Expert Advice On Business Networking And Tips On Developing Your Networking Skills

Interview with Ted Demopoulos – Business Consultant, Speaker and Author

Ted Demopoulos’ professional background includes over 25 years of experience in Information Technology and Business, including 15 years as an independent consultant. Ted has helped start a successful information security company, was the CTO at a “textbook failure” of a software startup, and has advised several other startups.

He is a frequent speaker at conferences and other business events, author of “What No One Ever Tells You About Blogging and Podcasting: Real-Life Advice from 101 People Who Successfully Leverage the Power of the Blogosphere”, coauthor of “Blogging for Business“, and the principal of Demopoulos Associates.

Ted also has an ongoing software concern in Hong Kong, The Arial Group, an Enterprise Risk Management solutions provider.

Josh: Ted, how do you define Business Networking and why do you feel it is important?

Ted Demopoulos: I define business networking as meeting and interacting with other professionals. It’s more than just meeting, although certainly there will be plenty of people you just meet once and nothing further happens. I also define “professional” extremely loosely: a friend who is an unskilled hourly worker has found his last two jobs through networking.

Business networking is important simply because we like to do business with people we know, and when we don’t know someone directly, a personal recommendation is the next best thing.

Josh: Can you share one or two ideas that someone could put into practice that would help them to improve their business networking skills?

Ted Demopoulos: Two extremely effective techniques I’ve started using relatively recently are volunteering and blogging.

Volunteering is a great way to meet people. For example, I volunteered to design and implement a survey of the membership for a hobbyist group I belong to, I volunteered to help with a local fund raiser, and I keep volunteering to speak at almost any and all local groups where I think I can add some value. Every time I volunteer, I can’t help but network with new people.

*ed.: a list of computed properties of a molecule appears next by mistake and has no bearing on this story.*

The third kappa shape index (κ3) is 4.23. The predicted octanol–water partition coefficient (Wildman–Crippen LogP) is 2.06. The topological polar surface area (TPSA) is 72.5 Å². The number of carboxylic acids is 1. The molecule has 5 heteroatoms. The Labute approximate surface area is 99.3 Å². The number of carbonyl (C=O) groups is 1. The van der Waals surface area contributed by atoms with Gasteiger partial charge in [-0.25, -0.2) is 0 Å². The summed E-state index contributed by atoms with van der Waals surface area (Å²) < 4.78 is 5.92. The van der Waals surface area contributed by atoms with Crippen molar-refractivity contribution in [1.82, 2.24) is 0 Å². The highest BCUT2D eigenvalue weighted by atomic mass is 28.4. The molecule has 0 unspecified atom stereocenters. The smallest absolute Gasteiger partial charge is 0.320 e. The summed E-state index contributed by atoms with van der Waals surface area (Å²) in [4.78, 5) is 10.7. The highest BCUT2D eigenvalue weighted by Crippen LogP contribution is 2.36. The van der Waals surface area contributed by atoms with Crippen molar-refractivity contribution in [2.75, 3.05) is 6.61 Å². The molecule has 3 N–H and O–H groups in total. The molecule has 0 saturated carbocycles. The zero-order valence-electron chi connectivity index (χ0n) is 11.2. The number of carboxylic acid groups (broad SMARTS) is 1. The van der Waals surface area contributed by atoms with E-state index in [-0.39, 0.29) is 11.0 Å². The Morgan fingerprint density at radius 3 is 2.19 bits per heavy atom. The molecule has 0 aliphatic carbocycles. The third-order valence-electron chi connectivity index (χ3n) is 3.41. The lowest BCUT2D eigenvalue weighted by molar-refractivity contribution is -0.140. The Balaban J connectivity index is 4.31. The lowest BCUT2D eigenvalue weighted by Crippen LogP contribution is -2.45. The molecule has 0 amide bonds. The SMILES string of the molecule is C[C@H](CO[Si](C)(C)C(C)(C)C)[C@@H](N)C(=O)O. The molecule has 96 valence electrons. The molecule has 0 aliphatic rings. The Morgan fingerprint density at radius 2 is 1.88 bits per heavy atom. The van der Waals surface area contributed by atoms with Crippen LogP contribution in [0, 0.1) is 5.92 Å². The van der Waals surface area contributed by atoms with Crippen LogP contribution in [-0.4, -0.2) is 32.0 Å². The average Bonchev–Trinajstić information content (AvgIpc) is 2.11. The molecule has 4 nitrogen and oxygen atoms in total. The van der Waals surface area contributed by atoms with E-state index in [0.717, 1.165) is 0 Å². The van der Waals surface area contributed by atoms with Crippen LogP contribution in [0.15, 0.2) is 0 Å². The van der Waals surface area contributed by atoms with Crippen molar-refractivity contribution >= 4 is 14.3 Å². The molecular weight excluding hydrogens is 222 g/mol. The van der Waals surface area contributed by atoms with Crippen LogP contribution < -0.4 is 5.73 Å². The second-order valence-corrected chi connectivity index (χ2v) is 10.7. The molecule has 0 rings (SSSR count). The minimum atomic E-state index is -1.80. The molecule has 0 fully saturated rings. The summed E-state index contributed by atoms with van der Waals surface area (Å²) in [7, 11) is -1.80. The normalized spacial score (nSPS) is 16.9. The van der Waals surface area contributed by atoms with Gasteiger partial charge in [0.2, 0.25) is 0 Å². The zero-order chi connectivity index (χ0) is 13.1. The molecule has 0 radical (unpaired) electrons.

Although I’ve been blogging since 2004, it’s only recently I’ve decided that the biggest benefit is networking. The number of people that have come to know me through my blogging and that I’ve come to know is simply staggering, and I’m certainly not one of the most popular bloggers.

The business connections are pretty amazing. For example, tomorrow I start working on a new project where I was recommended by someone I met through blogging, and I have two current profitable joint ventures with people I’ve met through blogging.

Josh: Do you see any common mistakes people tend to make when it comes to attempting to make business connections? If so what are they and what corrections could they make in your opinion which would help them to be more effective in their approach towards networking?

Ted Demopoulos: There are a lot of common mistakes I see, and I’m sure there are some I don’t see that I make as well. The three most common mistakes I see are:

1) Not networking until you need something. That does not qualify as networking, and also doesn’t work!

2) Simply shaking hands and handing out/collecting business cards. Merely going through the motions does not qualify as networking!

3) Not offering value. Whenever I meet someone, whether electronically or in person, if I’m able to provide them with some value, e.g. through a connection I can offer, advice on a topic I’m knowledgeable on, by recommending a book, article, or Web site, I always do.

Networking is about giving. Giving is usually very easy — it costs nothing to arrange an introduction or recommend a book for example. People you help will remember you, and if one in twenty has an opportunity to help you in the future your investment is easily repaid.

A friend refers to business networking as “The Theory of Karma as Applied to Business,” and although I wouldn’t choose those exact words, they’re very accurate!